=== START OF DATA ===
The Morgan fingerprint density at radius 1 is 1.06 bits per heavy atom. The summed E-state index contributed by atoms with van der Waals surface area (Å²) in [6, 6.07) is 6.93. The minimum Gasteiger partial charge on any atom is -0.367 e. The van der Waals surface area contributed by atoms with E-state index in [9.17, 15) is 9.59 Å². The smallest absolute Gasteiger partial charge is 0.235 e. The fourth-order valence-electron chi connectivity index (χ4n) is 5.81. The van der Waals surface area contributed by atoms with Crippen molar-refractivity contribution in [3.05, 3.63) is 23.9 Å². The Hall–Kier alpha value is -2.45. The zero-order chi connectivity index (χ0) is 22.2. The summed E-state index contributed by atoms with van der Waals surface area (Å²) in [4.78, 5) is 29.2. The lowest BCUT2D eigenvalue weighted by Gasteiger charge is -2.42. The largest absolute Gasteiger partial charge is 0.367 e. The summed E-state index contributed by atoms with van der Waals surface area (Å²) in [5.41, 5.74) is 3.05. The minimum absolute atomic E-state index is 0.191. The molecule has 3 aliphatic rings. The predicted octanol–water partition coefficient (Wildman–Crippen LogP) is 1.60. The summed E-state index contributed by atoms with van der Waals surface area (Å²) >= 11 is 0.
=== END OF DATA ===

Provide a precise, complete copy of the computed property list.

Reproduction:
The Morgan fingerprint density at radius 1 is 1.06 bits per heavy atom. The summed E-state index contributed by atoms with van der Waals surface area (Å²) in [6, 6.07) is 6.93. The minimum Gasteiger partial charge on any atom is -0.367 e. The van der Waals surface area contributed by atoms with E-state index in [9.17, 15) is 9.59 Å². The smallest absolute Gasteiger partial charge is 0.235 e. The fourth-order valence-electron chi connectivity index (χ4n) is 5.81. The van der Waals surface area contributed by atoms with Crippen molar-refractivity contribution in [3.05, 3.63) is 23.9 Å². The Hall–Kier alpha value is -2.45. The zero-order chi connectivity index (χ0) is 22.2. The summed E-state index contributed by atoms with van der Waals surface area (Å²) in [4.78, 5) is 29.2. The lowest BCUT2D eigenvalue weighted by Gasteiger charge is -2.42. The largest absolute Gasteiger partial charge is 0.367 e. The summed E-state index contributed by atoms with van der Waals surface area (Å²) in [5.41, 5.74) is 3.05. The minimum absolute atomic E-state index is 0.191. The molecule has 3 aliphatic rings. The predicted octanol–water partition coefficient (Wildman–Crippen LogP) is 1.60. The summed E-state index contributed by atoms with van der Waals surface area (Å²) >= 11 is 0.